* Fed expects to trim bond buys but not on preset course
* Bernanke says eventual rate hike cycle to be gradual
* Fed chief says Fed could ramp up bond purchases if needed
* Remarks lift U.S. stocks and bonds, dollar firms
By Alister Bull and Pedro da Costa
WASHINGTON, July 17 Federal Reserve Chairman Ben
Bernanke said on Wednesday the U.S. central bank still expects
to start scaling back its massive bond purchase program later
this year, but he left open the option of changing that plan if
the economic outlook shifted.
While sticking closely to a timeline to wind down the bond
buying that he first outlined last month, Bernanke went out of
his way to stress that nothing was set in stone.
"Our asset purchases depend on economic and financial
developments, but they are by no means on a preset course," he
told the House of Representatives Financial Services Committee.
Under the plan Bernanke laid out on June 19, the U.S.
central bank would likely reduce its monthly bond buys later
this year and halt them altogether by mid-2014, as long as the
economic recovery unfolds as expected.
He did not depart from that guidance on Wednesday, but he
said the current $85 billion monthly pace of purchases could be
reduced "somewhat more quickly" if economic conditions improved
faster than expected. On the other hand, it "could be maintained
for longer" if the labor market outlook darkened, or inflation
did not appear to be rising toward the Fed's 2 percent goal.
"Indeed, if needed, the (Fed's policy) committee would be
prepared to employ all its tools, including an increase (in) the
pace of purchases for a time, to promote a return to maximum
employment in a context of price stability," Bernanke said.
The remarks lifted U.S. stock prices modestly and government
debt prices also rose. The dollar firmed against the euro and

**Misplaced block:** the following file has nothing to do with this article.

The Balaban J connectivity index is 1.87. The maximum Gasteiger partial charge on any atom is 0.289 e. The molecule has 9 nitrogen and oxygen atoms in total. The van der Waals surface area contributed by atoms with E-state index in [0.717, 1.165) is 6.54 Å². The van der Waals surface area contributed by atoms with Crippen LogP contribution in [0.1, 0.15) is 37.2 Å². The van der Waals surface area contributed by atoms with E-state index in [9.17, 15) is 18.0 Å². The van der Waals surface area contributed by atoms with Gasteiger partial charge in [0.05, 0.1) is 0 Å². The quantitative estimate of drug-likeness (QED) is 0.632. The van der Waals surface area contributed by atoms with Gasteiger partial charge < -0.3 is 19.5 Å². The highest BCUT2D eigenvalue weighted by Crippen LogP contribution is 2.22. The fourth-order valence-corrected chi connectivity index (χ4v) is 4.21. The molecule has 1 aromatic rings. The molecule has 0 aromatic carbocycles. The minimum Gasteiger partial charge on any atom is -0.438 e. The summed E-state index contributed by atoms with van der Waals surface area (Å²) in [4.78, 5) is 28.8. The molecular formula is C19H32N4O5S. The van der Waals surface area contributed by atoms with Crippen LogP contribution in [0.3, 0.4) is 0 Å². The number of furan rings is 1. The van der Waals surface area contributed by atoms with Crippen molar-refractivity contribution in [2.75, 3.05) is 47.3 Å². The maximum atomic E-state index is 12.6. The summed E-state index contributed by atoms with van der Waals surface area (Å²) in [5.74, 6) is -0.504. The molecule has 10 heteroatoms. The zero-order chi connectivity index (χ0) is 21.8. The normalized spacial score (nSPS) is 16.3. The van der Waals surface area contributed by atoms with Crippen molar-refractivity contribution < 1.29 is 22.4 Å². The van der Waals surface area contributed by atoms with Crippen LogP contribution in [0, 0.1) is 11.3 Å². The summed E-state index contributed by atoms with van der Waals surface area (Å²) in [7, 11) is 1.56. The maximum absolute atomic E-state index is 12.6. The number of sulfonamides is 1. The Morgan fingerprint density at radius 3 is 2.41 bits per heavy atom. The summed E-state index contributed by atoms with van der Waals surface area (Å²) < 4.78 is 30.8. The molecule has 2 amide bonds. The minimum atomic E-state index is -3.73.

"There is something in these comments for everybody," said
Omer Esiner, chief market analyst at Commonwealth Foreign
Exchange in Washington. "Bernanke has done a good job of leaving
himself plenty of maneuver room in terms of policy."
Bernanke's testimony to Congress on the Fed's semi-anual
monetary policy report may be his last if he steps down when his
term as chairman ends in January, as many expect, and a number
of lawmakers lauded him for his service.
Under Bernanke, the Fed has held overnight interest rates
near zero since December 2008 and more than tripled its balance
sheet to about $3.46 trillion with bond purchases aimed at
driving down longer-term borrowing costs and spurring investment
CALMING THE WATERS
Bernanke set off a brief but fierce global market sell-off
last month when he outlined the Fed's plans to curtail its
so-called quantitative easing, and he has joined a slew of
officials since then who have spelled out their intention to
keep rates near zero well after the bond buying ends.
Bernanke acknowledged that one of his motives in talking
about tapering last month had been to head off a possible bubble
in financial markets. Many economists had suspected that had
been an important reason.
"Not speaking about these issues would have risked a
dislocation, a moving of market expectations away from the
expectations of the (Fed's policy) committee. It would have